The Ukraine crisis in particular served, once again, as a stark reminder of the EU’s dangerous dependence on Russian natural gas imports. Not only does this dependence leave Europe vulnerable to interruptions in the supply of Russian gas, as witnessed in 2006 and 2009, it also allows the Kremlin to exploit the high dependency of some EU Member States against themselves, driving a wedge between individual members of the Union that weakens the EU’s foreign policy resolve.
Aware of the problems that this causes, the EU has been actively seeking ways to counter this dependence and diversify its number of gas supplying and transit countries. Geographical regions of interest, rich in alternative supplies, are the Middle East and North Africa (MENA) and the Caspian Sea. However, a series of worrying trends highlight the fact that Europe and its allies, notably the United States (US), are no longer the only actors actively seeking influence in these parts of the world for energy security purposes.
In a new article published for the Oil , Gas and Energy Law Journal (OGEL) Sijbren de Jong (HCSS), Cyril Widdershoven (TNO), Willem Auping (HCSS), Katarina Kertysova (HCSS) and Vessela Miladinova (HCSS) plead for a thorough overhaul of Europe’s energy security strategy, claiming Europe will have to step away from the thought that in relative geographical proximity, there are large deposits of natural gas just waiting for an opportunity to be shipped to the European market. According to the authors, new supplies can only be secured if Europe speaks with one voice, and if Brussels is willing to become a real geopolitical power player, fully engaging the governments in the MENA and Caspian Sea region, wiling to discuss their concerns without making unrealistic demands for democracy. The current half-hearted European foreign policy agenda and the internal bickering between West-European and East-European governments, will not persuade gas exporters in the Middle East, North Africa, nor the Caspian Sea region to make long-term commitments to supply gas to Europe; worse, doing nothing will result in Europe’s backyard slowly transforming into strategic military allies of Russia and China.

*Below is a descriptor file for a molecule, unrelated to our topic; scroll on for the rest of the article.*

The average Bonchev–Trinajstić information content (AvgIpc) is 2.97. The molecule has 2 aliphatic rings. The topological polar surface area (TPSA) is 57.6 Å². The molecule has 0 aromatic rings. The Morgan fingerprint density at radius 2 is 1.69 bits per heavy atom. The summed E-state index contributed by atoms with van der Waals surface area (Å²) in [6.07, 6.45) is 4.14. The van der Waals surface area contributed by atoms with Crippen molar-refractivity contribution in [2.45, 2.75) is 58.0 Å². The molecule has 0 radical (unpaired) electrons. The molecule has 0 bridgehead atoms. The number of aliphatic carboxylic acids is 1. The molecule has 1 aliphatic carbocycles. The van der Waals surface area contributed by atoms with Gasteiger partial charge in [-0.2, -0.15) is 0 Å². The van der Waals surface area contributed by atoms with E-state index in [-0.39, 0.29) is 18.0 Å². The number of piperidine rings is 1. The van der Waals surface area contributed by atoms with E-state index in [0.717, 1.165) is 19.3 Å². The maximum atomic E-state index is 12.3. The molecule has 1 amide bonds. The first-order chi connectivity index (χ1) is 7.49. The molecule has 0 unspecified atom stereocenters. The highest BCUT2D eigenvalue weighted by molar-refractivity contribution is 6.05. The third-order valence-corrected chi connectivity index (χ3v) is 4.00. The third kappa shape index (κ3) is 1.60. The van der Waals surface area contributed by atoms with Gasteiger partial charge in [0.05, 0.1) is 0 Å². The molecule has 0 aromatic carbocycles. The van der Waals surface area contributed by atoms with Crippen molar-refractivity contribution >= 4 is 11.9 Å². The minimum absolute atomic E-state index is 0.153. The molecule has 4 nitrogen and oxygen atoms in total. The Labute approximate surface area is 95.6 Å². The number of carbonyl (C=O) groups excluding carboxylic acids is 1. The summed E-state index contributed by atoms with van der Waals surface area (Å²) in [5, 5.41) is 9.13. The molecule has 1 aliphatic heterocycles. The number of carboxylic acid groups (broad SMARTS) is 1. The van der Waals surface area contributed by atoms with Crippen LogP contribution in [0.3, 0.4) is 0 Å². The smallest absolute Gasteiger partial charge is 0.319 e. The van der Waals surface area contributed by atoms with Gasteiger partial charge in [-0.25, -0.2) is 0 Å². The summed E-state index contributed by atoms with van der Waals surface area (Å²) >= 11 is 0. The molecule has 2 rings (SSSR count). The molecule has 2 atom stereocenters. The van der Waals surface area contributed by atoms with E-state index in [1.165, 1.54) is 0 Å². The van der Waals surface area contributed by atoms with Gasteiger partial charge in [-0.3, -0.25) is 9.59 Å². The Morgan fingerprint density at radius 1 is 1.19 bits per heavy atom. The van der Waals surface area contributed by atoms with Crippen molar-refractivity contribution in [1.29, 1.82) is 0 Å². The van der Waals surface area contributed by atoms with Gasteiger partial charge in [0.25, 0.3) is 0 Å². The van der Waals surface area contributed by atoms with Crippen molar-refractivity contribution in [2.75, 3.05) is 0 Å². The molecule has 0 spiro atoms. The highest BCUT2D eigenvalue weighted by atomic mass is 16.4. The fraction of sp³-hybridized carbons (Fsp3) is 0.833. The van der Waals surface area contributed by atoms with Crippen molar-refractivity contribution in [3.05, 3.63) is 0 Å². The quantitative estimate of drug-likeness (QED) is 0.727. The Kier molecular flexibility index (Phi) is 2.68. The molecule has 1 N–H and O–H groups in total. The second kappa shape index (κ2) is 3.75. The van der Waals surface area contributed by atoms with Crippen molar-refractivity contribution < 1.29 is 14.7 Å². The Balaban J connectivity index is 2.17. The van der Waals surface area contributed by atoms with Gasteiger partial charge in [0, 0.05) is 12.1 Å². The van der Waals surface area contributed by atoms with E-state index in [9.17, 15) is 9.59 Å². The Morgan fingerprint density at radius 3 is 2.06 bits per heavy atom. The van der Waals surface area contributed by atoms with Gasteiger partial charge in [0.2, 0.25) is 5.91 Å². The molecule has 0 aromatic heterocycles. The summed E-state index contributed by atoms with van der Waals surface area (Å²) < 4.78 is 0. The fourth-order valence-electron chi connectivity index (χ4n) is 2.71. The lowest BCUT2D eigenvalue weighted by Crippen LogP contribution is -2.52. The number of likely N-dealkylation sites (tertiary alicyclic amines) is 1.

The article can be downloaded here.